OCEAN SPRINGS -- City leaders considered the fate of two old trees Tuesday night, and decided one will be saved, the other cut.
A 150-year-old cedar on Jackson Avenue with a gnarly trunk will be saved but the leaning Live oak on Lover's Lane will be cut despite pleas to save it. Both trees have the support of their neighborhoods, because people say they enhance the quality of life.
A city-hired arborist gave the old cedar a thumbs up and aldermen decided to follow his recommendation to save it.
After the vote, Alderman Jerry Dalgo said, "It is one of most interesting looking trees in Ocean Springs. I wouldn't want anyone to alter it."
Sign Up and Save
Get six months of free digital access to the Sun Herald
Arborist Ben Kahlmus said the cedar "is a very unique tree . It is obvious this tree has withstood a beating over the years."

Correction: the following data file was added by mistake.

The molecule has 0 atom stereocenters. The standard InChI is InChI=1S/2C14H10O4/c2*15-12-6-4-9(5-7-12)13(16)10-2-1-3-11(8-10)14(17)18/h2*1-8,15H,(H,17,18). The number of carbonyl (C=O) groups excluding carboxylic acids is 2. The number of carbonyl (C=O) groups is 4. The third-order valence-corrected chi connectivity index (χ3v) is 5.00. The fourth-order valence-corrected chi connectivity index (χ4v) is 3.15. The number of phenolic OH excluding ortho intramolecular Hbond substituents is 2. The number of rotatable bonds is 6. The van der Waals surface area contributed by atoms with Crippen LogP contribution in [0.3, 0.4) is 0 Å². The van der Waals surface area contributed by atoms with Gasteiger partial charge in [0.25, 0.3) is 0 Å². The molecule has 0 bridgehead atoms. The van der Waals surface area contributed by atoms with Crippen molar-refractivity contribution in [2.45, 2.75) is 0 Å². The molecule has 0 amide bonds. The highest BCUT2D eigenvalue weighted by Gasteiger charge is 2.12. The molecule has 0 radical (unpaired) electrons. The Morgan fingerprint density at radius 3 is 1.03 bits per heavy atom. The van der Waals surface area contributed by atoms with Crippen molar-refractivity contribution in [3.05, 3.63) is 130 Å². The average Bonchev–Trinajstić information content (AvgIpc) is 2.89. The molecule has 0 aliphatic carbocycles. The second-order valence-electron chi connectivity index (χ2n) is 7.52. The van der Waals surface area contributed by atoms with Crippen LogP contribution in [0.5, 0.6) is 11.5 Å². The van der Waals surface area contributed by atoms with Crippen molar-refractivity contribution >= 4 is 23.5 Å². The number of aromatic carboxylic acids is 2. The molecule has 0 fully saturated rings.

He said it has character. Its wounds have started to heal, he said, "which is a good sign. This means the tree still has vigor, and is trying to bounce back."
Kahlmus gave the city a list of recommendations to help it thrive, including pruning, termite protection and aerating the roots.
And owners of the property near Front Beach on which it the cedar is growing, have agreed to reconsider the driveway that would have taken it. It's on public right-of-way and the city decided to use city money to maintain it.
The leaning tree on Lover's Lane was another matter. Building official Hilliard Fountain strongly recommended it be cut to clear the way for fire trucks.
Three arborists have looked at it, and late Tuesday, city leaders considered the safety reasons the Fire Department wants to see it cut.
Gary Ickes, an arborist hired by longtime Lover's Lane resident JoAnne Calhoun to evaluate the tree, gave a hopeful report and Ken Altman presented parts of that report to aldermen Tuesday.
The concern, though, is large fire trucks getting quickly past the leaning oak on Lover's Lane. Kahlmus recommended cutting the entire tree.
The Building and Fire departments have supported taking it down since a resident at the end of the lane put the city on notice they're concerned with fire truck response times. The tree is in the city right-of-way, they say.